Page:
HIS LIFE

"There are two Mustafa Kemals. One the flesh-and-blood Mustafa Kemal who now stands before you and who will pass away. the other is you, all of you here who will go to the far corners of our land to spread the ideals which must be defended with your lives if necessary. I stand for the nation's dreams, and my life's work is to make them come true."

Atatürk stands as one of the world's few historic figures who dedicated their lives totally to their nations.

He was born in 1881 (probably in the spring) in Salonica, then an Ottoman city, now in Greece. His father Ali Riza, a customs official turned lumber merchant, died when Mustafa was still a boy. His mother Zubeyde, a devout and strong-willed woman, raised him and his sister. First enrolled in a traditional religious school, he soon switched to a modern school. In 1893, he entered a military high school where his mathematics teacher gave him the second name Kemal (meaning perfection) in recognition of young Mustafa's superior achievement. He was thereafter known as Mustafa Kemal.

In 1905, Mustafa Kemal graduated from the War Academy in Istanbul with the rank of Staff Captain. Posted in Damascus, he started with several colleagues, a clandestine society called "Homeland and Freedom" to fight against the Sultan's despotism. In 1908 he helped the group of officers who toppled the Sultan. Mustafa Kemal's career flourished as he won his heroism in the far corners of the Ottoman Empire, including Albania and Tripoli. He also briefly served as a staff officer in Salonica and Istanbul and as a military attache in Sofia.

In 1915, when Dardanelles campaign was launched, Colonel Mustafa Kemal became a national hero by winning successive victories and finally repelling the invaders. Promoted to general in 1916, at age 35, he liberated two major provinces in eastern Turkey that year. In the next two years, he served as commander of several Ottoman armies in Palestine, Aleppo, and elsewhere, achieving another major victory by stopping the enemy advance at Aleppo.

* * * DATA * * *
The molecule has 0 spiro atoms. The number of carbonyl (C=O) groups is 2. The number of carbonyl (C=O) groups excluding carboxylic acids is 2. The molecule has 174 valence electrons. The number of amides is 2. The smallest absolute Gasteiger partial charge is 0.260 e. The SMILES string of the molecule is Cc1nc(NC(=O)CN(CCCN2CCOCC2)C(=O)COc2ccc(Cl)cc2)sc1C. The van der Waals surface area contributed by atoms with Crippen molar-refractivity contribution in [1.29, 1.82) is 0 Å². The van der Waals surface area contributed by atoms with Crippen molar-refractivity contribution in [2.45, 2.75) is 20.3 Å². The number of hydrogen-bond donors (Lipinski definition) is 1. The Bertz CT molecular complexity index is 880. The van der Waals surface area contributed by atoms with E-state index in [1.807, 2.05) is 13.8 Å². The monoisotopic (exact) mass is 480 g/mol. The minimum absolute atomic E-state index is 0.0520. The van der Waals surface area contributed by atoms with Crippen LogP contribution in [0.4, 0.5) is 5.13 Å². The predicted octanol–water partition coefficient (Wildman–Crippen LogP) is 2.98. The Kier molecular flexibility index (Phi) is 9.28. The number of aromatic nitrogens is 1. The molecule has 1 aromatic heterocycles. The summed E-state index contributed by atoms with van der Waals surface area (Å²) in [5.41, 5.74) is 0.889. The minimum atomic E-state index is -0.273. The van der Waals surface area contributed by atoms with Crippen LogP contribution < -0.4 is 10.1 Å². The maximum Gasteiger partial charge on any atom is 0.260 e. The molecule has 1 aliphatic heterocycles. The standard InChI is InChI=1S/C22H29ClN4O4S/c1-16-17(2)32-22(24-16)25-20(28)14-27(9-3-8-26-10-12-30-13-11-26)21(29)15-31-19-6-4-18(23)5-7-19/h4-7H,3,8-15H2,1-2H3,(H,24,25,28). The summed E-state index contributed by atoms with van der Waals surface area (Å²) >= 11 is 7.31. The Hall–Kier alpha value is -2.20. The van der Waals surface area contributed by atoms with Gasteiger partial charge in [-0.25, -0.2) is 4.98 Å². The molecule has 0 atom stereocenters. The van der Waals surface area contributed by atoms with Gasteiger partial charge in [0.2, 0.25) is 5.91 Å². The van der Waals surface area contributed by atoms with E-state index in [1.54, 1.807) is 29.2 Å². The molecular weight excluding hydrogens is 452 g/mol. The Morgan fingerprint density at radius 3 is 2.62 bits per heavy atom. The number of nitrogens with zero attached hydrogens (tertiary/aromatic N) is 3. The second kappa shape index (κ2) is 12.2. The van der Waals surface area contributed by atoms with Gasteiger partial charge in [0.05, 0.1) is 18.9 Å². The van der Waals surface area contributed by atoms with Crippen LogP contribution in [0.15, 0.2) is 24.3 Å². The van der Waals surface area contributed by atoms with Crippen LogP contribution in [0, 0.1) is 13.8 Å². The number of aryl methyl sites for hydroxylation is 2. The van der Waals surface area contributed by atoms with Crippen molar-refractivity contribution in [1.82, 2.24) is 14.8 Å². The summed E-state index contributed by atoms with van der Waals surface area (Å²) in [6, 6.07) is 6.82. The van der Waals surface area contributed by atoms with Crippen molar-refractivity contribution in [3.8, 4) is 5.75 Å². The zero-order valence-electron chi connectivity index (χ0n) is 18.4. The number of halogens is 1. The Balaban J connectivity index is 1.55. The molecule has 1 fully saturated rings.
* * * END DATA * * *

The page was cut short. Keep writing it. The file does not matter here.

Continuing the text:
On May 19, 1919, Mustafa Kemal Pasha landed in the Black Sea port of Samsun to start the War of Independence. In defiance of the Sultan's government, he rallied a liberation army in Anatolia and convened the Congress of Erzurum and Sivas which established the basis for the new national effort under his leadership. On April 23, 1920, the Grand National Assembly was inaugurated. Mustafa Kemal Pasha was elected to its Presidency.

Fighting on many fronts, he led his forces to victory against rebels and invading armies. Following the Turkish triumph at the two major battles at Inonu in Western Turkey, the Grand National Assembly conferred on Mustafa Kemal Pasha the title of Commander-in-Chief with the rank of Marshal. At the end of August 1922, the Turkish armies won their ultimate victory. Within a few weeks, the Turkish mainland was completely liberated, the armistice signed, and the rule of the Ottoman dynasty abolished.

In July 1923, the national government signed the Lausanne Treaty with Great Britain, France, Greece, Italy, and others. In mid-October, Ankara became the capital of the new Turkish State. On October 29, the Republic was proclaimed and Mustafa Kemal Pasha was unanimously elected President of the Republic.

Atatürk married Latife Usakligil in early 1923. The marriage ended in divorce in 1925.

The account of Atatürk's fifteen year Presidency is a saga of dramatic modernization. With indefatigable determination, he created a new political and legal system, abolished the Caliphate and made both government and education secular, gave equal rights to women, changed the alphabet and the attire, and advanced the arts and the sciences, agriculture and industry.

In 1934, when the surname law was adopted, the national parliament gave him the name "Atatürk" (Father of the Turks).

On November 10, 1938, following an illness of a few months, the national liberator and the Father of modern Turkey died. But his legacy to his people and to the world endures.

FOUNDER OF THE REPUBLIC
Mustafa Kemal Atatürk, the founder of the Turkish Republic and its first President, stands as a towering figure of the 20th Century. Among the great leaders of history, few have achieved so much in so short period, transformed the life of a nation as decisively, and given such profound inspiration to the world at large.